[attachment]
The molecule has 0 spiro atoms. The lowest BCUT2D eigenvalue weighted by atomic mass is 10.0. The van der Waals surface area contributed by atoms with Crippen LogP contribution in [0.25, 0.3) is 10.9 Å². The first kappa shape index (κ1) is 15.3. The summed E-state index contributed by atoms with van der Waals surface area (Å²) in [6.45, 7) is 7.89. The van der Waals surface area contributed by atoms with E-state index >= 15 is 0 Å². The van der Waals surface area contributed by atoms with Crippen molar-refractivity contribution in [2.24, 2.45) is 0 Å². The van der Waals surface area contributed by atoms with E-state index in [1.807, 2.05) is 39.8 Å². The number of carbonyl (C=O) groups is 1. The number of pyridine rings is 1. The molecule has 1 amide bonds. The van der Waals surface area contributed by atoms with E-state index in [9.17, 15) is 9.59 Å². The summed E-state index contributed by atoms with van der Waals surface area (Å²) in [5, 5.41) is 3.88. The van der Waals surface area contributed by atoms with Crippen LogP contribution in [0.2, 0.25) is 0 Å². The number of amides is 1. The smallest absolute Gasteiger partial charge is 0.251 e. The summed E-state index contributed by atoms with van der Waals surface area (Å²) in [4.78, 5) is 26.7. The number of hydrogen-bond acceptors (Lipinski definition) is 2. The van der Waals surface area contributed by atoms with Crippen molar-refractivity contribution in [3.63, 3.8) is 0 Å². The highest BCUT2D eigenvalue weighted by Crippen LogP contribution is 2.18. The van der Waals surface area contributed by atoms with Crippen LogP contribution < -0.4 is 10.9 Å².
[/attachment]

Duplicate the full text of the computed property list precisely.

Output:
The molecule has 0 spiro atoms. The lowest BCUT2D eigenvalue weighted by atomic mass is 10.0. The van der Waals surface area contributed by atoms with Crippen LogP contribution in [0.25, 0.3) is 10.9 Å². The first kappa shape index (κ1) is 15.3. The summed E-state index contributed by atoms with van der Waals surface area (Å²) in [6.45, 7) is 7.89. The van der Waals surface area contributed by atoms with E-state index >= 15 is 0 Å². The van der Waals surface area contributed by atoms with Crippen molar-refractivity contribution in [2.24, 2.45) is 0 Å². The van der Waals surface area contributed by atoms with E-state index in [1.807, 2.05) is 39.8 Å². The number of carbonyl (C=O) groups is 1. The number of pyridine rings is 1. The molecule has 1 amide bonds. The van der Waals surface area contributed by atoms with E-state index in [9.17, 15) is 9.59 Å². The summed E-state index contributed by atoms with van der Waals surface area (Å²) in [5, 5.41) is 3.88. The van der Waals surface area contributed by atoms with Crippen LogP contribution in [0.2, 0.25) is 0 Å². The number of amides is 1. The smallest absolute Gasteiger partial charge is 0.251 e. The summed E-state index contributed by atoms with van der Waals surface area (Å²) in [4.78, 5) is 26.7. The number of hydrogen-bond acceptors (Lipinski definition) is 2. The van der Waals surface area contributed by atoms with Crippen molar-refractivity contribution in [3.63, 3.8) is 0 Å². The highest BCUT2D eigenvalue weighted by Crippen LogP contribution is 2.18. The van der Waals surface area contributed by atoms with Crippen LogP contribution < -0.4 is 10.9 Å².